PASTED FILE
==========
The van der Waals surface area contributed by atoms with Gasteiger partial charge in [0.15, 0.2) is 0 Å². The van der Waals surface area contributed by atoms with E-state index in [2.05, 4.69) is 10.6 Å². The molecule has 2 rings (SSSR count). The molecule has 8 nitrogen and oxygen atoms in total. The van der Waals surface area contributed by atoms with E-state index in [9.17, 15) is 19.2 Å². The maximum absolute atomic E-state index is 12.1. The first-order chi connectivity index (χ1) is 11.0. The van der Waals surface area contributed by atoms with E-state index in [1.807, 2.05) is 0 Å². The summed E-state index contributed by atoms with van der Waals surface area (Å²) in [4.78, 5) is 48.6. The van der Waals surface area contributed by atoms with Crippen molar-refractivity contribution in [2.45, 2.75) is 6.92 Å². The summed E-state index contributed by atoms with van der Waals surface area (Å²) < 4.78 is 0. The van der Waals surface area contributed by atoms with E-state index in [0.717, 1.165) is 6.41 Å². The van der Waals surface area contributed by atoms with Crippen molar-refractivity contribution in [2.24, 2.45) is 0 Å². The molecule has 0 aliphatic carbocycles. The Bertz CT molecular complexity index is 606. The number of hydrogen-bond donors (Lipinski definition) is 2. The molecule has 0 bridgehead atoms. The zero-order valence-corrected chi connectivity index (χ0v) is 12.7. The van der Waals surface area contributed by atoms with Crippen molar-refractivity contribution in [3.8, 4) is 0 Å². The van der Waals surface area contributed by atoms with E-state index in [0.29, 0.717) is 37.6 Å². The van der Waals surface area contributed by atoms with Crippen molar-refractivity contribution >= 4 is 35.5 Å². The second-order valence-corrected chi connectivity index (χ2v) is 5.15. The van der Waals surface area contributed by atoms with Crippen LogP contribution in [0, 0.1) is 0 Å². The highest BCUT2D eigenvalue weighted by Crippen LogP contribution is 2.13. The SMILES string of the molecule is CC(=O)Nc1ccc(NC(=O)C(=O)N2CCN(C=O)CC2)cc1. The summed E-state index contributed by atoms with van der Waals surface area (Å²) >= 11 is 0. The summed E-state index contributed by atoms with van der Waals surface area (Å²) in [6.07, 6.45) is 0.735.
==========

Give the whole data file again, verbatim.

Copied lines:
The van der Waals surface area contributed by atoms with Gasteiger partial charge in [0.15, 0.2) is 0 Å². The van der Waals surface area contributed by atoms with E-state index in [2.05, 4.69) is 10.6 Å². The molecule has 2 rings (SSSR count). The molecule has 8 nitrogen and oxygen atoms in total. The van der Waals surface area contributed by atoms with E-state index in [9.17, 15) is 19.2 Å². The maximum absolute atomic E-state index is 12.1. The first-order chi connectivity index (χ1) is 11.0. The van der Waals surface area contributed by atoms with E-state index in [1.807, 2.05) is 0 Å². The summed E-state index contributed by atoms with van der Waals surface area (Å²) in [4.78, 5) is 48.6. The van der Waals surface area contributed by atoms with Crippen molar-refractivity contribution in [2.45, 2.75) is 6.92 Å². The summed E-state index contributed by atoms with van der Waals surface area (Å²) < 4.78 is 0. The van der Waals surface area contributed by atoms with E-state index in [0.717, 1.165) is 6.41 Å². The van der Waals surface area contributed by atoms with Crippen molar-refractivity contribution in [2.24, 2.45) is 0 Å². The molecule has 0 aliphatic carbocycles. The Bertz CT molecular complexity index is 606. The number of hydrogen-bond donors (Lipinski definition) is 2. The molecule has 0 bridgehead atoms. The zero-order valence-corrected chi connectivity index (χ0v) is 12.7. The van der Waals surface area contributed by atoms with Crippen molar-refractivity contribution in [3.8, 4) is 0 Å². The van der Waals surface area contributed by atoms with E-state index in [0.29, 0.717) is 37.6 Å². The van der Waals surface area contributed by atoms with Crippen molar-refractivity contribution >= 4 is 35.5 Å². The second-order valence-corrected chi connectivity index (χ2v) is 5.15. The van der Waals surface area contributed by atoms with Crippen LogP contribution in [0, 0.1) is 0 Å². The highest BCUT2D eigenvalue weighted by Crippen LogP contribution is 2.13. The SMILES string of the molecule is CC(=O)Nc1ccc(NC(=O)C(=O)N2CCN(C=O)CC2)cc1. The summed E-state index contributed by atoms with van der Waals surface area (Å²) >= 11 is 0. The summed E-state index contributed by atoms with van der Waals surface area (Å²) in [6.07, 6.45) is 0.735.